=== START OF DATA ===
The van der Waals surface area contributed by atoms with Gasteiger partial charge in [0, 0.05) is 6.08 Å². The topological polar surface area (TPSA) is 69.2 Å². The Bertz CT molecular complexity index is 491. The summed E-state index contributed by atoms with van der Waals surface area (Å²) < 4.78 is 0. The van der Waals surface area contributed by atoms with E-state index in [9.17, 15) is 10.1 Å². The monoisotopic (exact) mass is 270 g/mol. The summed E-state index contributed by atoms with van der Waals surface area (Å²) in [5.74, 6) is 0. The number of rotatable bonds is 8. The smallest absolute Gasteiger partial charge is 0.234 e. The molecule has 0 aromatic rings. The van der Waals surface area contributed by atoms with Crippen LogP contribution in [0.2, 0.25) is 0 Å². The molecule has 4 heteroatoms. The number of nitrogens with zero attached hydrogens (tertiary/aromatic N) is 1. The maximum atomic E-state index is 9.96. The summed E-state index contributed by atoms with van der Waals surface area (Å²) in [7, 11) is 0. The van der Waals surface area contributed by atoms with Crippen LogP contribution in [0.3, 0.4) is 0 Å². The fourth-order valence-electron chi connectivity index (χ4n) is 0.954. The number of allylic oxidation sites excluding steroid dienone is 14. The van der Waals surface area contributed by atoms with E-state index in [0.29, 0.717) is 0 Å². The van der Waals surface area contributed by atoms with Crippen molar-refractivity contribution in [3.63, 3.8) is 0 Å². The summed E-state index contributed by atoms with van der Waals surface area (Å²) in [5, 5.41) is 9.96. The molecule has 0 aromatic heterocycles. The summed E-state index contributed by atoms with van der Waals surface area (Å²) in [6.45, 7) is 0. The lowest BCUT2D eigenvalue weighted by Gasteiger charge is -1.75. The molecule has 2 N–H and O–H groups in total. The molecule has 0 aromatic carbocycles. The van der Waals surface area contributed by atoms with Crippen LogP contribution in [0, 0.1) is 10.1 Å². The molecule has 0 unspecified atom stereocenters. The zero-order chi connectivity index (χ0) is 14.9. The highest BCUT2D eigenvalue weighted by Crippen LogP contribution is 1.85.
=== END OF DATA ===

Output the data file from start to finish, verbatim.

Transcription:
The van der Waals surface area contributed by atoms with Gasteiger partial charge in [0, 0.05) is 6.08 Å². The topological polar surface area (TPSA) is 69.2 Å². The Bertz CT molecular complexity index is 491. The summed E-state index contributed by atoms with van der Waals surface area (Å²) < 4.78 is 0. The van der Waals surface area contributed by atoms with E-state index in [9.17, 15) is 10.1 Å². The monoisotopic (exact) mass is 270 g/mol. The summed E-state index contributed by atoms with van der Waals surface area (Å²) in [5.74, 6) is 0. The number of rotatable bonds is 8. The smallest absolute Gasteiger partial charge is 0.234 e. The molecule has 0 aromatic rings. The van der Waals surface area contributed by atoms with Crippen LogP contribution in [0.2, 0.25) is 0 Å². The molecule has 4 heteroatoms. The number of nitrogens with zero attached hydrogens (tertiary/aromatic N) is 1. The maximum atomic E-state index is 9.96. The summed E-state index contributed by atoms with van der Waals surface area (Å²) in [7, 11) is 0. The van der Waals surface area contributed by atoms with Crippen LogP contribution in [0.3, 0.4) is 0 Å². The fourth-order valence-electron chi connectivity index (χ4n) is 0.954. The number of allylic oxidation sites excluding steroid dienone is 14. The van der Waals surface area contributed by atoms with E-state index in [0.29, 0.717) is 0 Å². The van der Waals surface area contributed by atoms with Crippen molar-refractivity contribution in [3.63, 3.8) is 0 Å². The summed E-state index contributed by atoms with van der Waals surface area (Å²) in [5, 5.41) is 9.96. The molecule has 0 aromatic heterocycles. The summed E-state index contributed by atoms with van der Waals surface area (Å²) in [6.45, 7) is 0. The lowest BCUT2D eigenvalue weighted by Gasteiger charge is -1.75. The molecule has 2 N–H and O–H groups in total. The molecule has 0 aromatic carbocycles. The van der Waals surface area contributed by atoms with Crippen LogP contribution in [0, 0.1) is 10.1 Å². The molecule has 0 unspecified atom stereocenters. The zero-order chi connectivity index (χ0) is 14.9. The highest BCUT2D eigenvalue weighted by Crippen LogP contribution is 1.85.